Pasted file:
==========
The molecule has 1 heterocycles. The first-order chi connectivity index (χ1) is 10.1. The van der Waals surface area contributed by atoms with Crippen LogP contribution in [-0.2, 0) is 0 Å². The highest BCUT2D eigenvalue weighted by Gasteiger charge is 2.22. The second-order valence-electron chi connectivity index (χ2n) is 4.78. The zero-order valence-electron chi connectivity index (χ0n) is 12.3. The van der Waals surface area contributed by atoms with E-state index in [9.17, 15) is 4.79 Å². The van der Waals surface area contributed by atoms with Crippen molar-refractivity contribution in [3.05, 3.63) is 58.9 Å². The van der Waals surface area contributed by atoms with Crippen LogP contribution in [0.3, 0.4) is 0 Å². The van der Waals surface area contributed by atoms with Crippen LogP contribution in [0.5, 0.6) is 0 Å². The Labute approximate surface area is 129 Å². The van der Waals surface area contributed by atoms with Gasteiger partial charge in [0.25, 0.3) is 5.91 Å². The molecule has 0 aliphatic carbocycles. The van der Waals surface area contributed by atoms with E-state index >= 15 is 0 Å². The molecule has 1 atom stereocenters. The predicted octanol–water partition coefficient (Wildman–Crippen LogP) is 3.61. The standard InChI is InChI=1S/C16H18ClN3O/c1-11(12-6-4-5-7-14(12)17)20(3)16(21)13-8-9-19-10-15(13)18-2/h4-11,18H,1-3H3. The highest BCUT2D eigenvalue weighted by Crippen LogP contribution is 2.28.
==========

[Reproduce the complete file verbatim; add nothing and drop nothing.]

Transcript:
The molecule has 1 heterocycles. The first-order chi connectivity index (χ1) is 10.1. The van der Waals surface area contributed by atoms with Crippen LogP contribution in [-0.2, 0) is 0 Å². The highest BCUT2D eigenvalue weighted by Gasteiger charge is 2.22. The second-order valence-electron chi connectivity index (χ2n) is 4.78. The zero-order valence-electron chi connectivity index (χ0n) is 12.3. The van der Waals surface area contributed by atoms with E-state index in [9.17, 15) is 4.79 Å². The van der Waals surface area contributed by atoms with Crippen molar-refractivity contribution in [3.05, 3.63) is 58.9 Å². The van der Waals surface area contributed by atoms with Crippen LogP contribution in [0.3, 0.4) is 0 Å². The van der Waals surface area contributed by atoms with Crippen LogP contribution in [0.5, 0.6) is 0 Å². The Labute approximate surface area is 129 Å². The van der Waals surface area contributed by atoms with Gasteiger partial charge in [0.25, 0.3) is 5.91 Å². The molecule has 0 aliphatic carbocycles. The van der Waals surface area contributed by atoms with E-state index >= 15 is 0 Å². The molecule has 1 atom stereocenters. The predicted octanol–water partition coefficient (Wildman–Crippen LogP) is 3.61. The standard InChI is InChI=1S/C16H18ClN3O/c1-11(12-6-4-5-7-14(12)17)20(3)16(21)13-8-9-19-10-15(13)18-2/h4-11,18H,1-3H3. The highest BCUT2D eigenvalue weighted by Crippen LogP contribution is 2.28.